tech2 News StaffFeb 19, 2014 15:30:32 IST
Google has put out a handy little guide for Google Glass users and Explorers where it talks about etiquette while using Glass. As part of the Don'ts list Google has urged users not to be a 'Glasshole' while using the smartglasses.
The list is not exhaustive by any means, but does convey some of the fears the general public has about Glass and its use.
Google asks users to not be creepy or rude (aka, a “Glasshole”). Google's advice to users is to respect others and not snap at those who ask questions about how Glass works. The guide reads, "Be polite and explain what Glass does and remember, a quick demo can go a long way. In places where cell phone cameras aren’t allowed, the same rules will apply to Glass. If you’re asked to turn your phone off, turn Glass off as well." It goes on to say that being rude or breaking rules won't excite others about the new device.
Google urges explorers not to end up staring into Glass for long periods and ignoring others. The guide reads, "you find yourself staring off into the prism for long periods of time you’re probably looking pretty weird to the people around you. So don’t read War and Peace on Glass. Things like that are better done on bigger screens."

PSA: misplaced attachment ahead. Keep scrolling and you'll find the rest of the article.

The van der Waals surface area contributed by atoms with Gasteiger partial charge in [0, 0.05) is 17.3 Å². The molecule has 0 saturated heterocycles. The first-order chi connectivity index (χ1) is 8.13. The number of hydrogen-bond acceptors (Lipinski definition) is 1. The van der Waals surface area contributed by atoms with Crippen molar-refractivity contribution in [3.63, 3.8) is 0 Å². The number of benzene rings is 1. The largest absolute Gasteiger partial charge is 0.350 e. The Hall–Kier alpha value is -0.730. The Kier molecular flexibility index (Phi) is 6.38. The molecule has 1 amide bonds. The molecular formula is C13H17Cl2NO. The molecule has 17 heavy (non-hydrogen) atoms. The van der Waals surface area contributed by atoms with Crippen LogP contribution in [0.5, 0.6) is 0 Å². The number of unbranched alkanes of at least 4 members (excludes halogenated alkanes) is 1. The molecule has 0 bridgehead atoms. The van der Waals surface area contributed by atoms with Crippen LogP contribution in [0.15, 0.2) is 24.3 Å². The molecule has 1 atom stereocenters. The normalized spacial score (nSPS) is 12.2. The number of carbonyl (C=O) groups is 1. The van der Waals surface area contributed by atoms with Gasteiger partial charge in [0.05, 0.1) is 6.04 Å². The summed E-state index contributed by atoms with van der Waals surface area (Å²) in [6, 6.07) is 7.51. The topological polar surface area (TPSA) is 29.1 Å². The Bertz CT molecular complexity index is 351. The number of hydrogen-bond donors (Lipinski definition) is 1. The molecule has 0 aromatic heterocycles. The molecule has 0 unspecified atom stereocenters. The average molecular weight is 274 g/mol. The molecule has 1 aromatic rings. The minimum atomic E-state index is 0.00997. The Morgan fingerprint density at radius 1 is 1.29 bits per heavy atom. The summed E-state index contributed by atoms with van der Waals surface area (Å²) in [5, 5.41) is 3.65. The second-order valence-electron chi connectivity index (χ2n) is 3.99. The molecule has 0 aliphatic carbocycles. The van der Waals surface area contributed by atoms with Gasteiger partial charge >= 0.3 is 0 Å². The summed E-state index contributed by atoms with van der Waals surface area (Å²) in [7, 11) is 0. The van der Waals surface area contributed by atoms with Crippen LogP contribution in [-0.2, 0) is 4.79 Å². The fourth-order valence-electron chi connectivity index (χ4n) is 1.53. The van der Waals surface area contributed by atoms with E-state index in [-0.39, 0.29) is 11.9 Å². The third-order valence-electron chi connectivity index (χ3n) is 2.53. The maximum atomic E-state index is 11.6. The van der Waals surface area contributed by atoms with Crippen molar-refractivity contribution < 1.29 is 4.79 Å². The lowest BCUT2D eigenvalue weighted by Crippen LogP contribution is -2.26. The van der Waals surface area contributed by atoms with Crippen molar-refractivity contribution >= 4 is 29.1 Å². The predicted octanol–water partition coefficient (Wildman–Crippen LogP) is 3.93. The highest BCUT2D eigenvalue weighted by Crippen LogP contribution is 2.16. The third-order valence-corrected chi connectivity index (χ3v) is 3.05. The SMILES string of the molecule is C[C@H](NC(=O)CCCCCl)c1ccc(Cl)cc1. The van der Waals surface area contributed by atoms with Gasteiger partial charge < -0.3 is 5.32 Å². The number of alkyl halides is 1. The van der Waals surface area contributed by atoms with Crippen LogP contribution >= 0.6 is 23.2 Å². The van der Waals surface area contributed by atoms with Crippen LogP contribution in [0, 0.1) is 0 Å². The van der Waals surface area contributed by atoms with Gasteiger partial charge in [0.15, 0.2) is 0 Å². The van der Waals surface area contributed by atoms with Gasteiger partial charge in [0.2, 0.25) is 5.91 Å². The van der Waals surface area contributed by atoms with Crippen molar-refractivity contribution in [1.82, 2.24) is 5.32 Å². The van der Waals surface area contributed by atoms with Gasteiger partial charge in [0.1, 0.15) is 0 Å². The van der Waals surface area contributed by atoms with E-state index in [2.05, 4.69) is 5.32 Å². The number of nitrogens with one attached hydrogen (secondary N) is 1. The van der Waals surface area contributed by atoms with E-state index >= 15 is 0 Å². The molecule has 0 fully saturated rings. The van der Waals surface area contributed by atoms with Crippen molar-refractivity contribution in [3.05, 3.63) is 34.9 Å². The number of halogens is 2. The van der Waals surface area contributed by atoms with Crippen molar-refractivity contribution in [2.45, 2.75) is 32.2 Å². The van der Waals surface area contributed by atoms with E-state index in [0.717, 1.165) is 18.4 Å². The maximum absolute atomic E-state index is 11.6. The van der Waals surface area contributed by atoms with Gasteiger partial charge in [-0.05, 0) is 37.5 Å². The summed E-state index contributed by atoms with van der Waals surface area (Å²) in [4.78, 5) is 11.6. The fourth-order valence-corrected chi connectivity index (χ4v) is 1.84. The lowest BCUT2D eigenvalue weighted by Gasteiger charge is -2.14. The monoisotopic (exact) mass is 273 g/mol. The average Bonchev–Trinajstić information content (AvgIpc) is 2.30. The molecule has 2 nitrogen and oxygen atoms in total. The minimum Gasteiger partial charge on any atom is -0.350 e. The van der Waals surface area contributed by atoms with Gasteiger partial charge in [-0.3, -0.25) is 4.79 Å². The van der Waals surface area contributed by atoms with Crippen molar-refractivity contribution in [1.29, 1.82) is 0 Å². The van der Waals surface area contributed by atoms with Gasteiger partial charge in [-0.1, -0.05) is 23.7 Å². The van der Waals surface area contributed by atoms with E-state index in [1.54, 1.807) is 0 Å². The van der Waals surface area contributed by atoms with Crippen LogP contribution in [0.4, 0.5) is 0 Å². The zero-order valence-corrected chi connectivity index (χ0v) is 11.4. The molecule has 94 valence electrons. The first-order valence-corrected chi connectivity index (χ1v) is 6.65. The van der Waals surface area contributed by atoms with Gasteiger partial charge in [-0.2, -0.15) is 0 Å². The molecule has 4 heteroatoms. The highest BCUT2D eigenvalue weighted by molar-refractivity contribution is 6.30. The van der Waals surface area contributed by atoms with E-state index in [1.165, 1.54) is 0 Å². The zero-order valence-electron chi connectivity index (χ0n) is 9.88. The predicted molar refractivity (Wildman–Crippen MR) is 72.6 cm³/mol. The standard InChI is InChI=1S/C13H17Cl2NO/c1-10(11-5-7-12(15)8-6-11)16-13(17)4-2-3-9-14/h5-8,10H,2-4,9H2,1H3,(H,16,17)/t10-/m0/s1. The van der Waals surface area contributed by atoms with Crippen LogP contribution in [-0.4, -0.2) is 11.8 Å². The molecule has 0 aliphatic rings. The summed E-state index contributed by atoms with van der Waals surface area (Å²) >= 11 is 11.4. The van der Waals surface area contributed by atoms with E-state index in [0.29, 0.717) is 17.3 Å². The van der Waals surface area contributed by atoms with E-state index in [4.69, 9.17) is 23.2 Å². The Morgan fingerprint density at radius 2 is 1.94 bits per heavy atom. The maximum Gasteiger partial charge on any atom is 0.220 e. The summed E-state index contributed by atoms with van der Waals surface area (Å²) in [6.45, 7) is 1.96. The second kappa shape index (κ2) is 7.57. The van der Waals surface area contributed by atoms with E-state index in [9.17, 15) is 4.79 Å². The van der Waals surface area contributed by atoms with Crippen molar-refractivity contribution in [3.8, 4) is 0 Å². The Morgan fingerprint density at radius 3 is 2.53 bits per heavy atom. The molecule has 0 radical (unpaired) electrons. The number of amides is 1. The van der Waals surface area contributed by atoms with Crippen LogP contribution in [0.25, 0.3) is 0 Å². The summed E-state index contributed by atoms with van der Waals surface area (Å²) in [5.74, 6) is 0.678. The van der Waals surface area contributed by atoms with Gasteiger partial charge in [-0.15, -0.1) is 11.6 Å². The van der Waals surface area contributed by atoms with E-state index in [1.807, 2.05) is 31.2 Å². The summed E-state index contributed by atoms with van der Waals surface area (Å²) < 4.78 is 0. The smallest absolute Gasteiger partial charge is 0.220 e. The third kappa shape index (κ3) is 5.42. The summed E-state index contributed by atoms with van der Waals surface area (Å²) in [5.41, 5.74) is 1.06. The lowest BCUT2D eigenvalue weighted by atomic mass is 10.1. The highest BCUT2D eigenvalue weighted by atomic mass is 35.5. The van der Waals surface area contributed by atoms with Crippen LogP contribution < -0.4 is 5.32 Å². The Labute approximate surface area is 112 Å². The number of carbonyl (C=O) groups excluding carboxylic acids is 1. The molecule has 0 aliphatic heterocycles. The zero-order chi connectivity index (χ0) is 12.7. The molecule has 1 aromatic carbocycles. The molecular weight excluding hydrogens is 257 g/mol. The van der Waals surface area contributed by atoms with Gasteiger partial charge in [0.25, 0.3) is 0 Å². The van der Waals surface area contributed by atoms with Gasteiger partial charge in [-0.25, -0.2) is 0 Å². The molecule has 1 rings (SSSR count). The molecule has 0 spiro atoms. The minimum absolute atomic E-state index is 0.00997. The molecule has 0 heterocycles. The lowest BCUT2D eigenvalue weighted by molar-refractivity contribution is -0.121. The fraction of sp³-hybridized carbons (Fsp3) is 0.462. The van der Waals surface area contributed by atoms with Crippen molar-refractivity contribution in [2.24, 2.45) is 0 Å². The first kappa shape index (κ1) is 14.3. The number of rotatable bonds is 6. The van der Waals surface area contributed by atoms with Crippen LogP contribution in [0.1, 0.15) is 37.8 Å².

Don't "rock Glass while doing high-impact sports", says Google. It asks explorers to use common sense and not to turn up to extreme sports events such as water skiing, bull-riding or cage fighting with Glass on. The temptation to film your unique point of view while riding a bull might be too great to resist, but Google says it's only wise to do so.
Google's guide also tells Glass users to ask for permission in a room when they use Glass and not to record people without their knowledge. In addition it has also asked users to be patient when wearing Glass as they are likely to face questions around it.
In short, Google wants to make sure Explorers don't end up confirming the view that Glass is something that is only for nerds or can be used to invade privacy. Google is hoping that having set some boundaries, non-users don't see it as an obnoxious gadget when it launches commercially, rumoured to be this year. Hopefully Glass users will follow these rules, when and if the product becomes more commonplace. Read our review of what the Google Glass experience feels like here.